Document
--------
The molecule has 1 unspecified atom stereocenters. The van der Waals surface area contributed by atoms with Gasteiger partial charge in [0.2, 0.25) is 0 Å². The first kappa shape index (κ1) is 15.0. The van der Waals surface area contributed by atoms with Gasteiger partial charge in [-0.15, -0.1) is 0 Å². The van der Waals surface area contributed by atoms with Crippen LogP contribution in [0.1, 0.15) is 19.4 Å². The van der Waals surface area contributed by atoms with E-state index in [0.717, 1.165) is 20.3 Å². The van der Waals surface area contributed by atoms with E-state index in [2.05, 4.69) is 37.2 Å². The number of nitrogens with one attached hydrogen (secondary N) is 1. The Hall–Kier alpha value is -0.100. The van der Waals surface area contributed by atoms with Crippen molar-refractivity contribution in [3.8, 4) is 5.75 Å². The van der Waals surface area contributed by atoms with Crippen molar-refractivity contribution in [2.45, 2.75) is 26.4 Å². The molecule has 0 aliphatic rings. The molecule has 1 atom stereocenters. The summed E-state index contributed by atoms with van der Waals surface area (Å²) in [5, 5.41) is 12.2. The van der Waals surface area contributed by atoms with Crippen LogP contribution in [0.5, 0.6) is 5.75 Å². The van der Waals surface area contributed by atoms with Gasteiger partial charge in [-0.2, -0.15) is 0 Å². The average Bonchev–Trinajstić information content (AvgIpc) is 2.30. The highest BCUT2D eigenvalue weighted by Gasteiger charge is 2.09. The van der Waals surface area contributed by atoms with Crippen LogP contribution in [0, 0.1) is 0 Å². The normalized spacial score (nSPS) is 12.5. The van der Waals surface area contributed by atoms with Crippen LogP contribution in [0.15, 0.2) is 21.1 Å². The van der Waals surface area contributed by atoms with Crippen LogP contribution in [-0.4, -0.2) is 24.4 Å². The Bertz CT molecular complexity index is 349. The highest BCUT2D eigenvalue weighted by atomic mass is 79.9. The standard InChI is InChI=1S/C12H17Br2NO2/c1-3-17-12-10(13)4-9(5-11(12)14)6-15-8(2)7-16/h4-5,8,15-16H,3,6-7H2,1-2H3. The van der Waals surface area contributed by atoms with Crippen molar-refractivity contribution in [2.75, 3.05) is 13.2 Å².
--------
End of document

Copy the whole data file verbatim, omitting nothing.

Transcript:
The molecule has 1 unspecified atom stereocenters. The van der Waals surface area contributed by atoms with Gasteiger partial charge in [0.2, 0.25) is 0 Å². The first kappa shape index (κ1) is 15.0. The van der Waals surface area contributed by atoms with Gasteiger partial charge in [-0.15, -0.1) is 0 Å². The van der Waals surface area contributed by atoms with Crippen LogP contribution in [0.1, 0.15) is 19.4 Å². The van der Waals surface area contributed by atoms with E-state index in [0.717, 1.165) is 20.3 Å². The van der Waals surface area contributed by atoms with E-state index in [2.05, 4.69) is 37.2 Å². The number of nitrogens with one attached hydrogen (secondary N) is 1. The Hall–Kier alpha value is -0.100. The van der Waals surface area contributed by atoms with Crippen molar-refractivity contribution in [3.8, 4) is 5.75 Å². The van der Waals surface area contributed by atoms with Crippen molar-refractivity contribution in [2.45, 2.75) is 26.4 Å². The molecule has 0 aliphatic rings. The molecule has 1 atom stereocenters. The summed E-state index contributed by atoms with van der Waals surface area (Å²) in [5, 5.41) is 12.2. The van der Waals surface area contributed by atoms with Crippen LogP contribution in [0.5, 0.6) is 5.75 Å². The van der Waals surface area contributed by atoms with Gasteiger partial charge in [-0.2, -0.15) is 0 Å². The average Bonchev–Trinajstić information content (AvgIpc) is 2.30. The highest BCUT2D eigenvalue weighted by Gasteiger charge is 2.09. The van der Waals surface area contributed by atoms with Crippen LogP contribution in [0, 0.1) is 0 Å². The normalized spacial score (nSPS) is 12.5. The van der Waals surface area contributed by atoms with Crippen LogP contribution in [0.15, 0.2) is 21.1 Å². The van der Waals surface area contributed by atoms with Crippen LogP contribution in [-0.4, -0.2) is 24.4 Å². The Bertz CT molecular complexity index is 349. The highest BCUT2D eigenvalue weighted by atomic mass is 79.9. The standard InChI is InChI=1S/C12H17Br2NO2/c1-3-17-12-10(13)4-9(5-11(12)14)6-15-8(2)7-16/h4-5,8,15-16H,3,6-7H2,1-2H3. The van der Waals surface area contributed by atoms with Crippen molar-refractivity contribution in [2.75, 3.05) is 13.2 Å².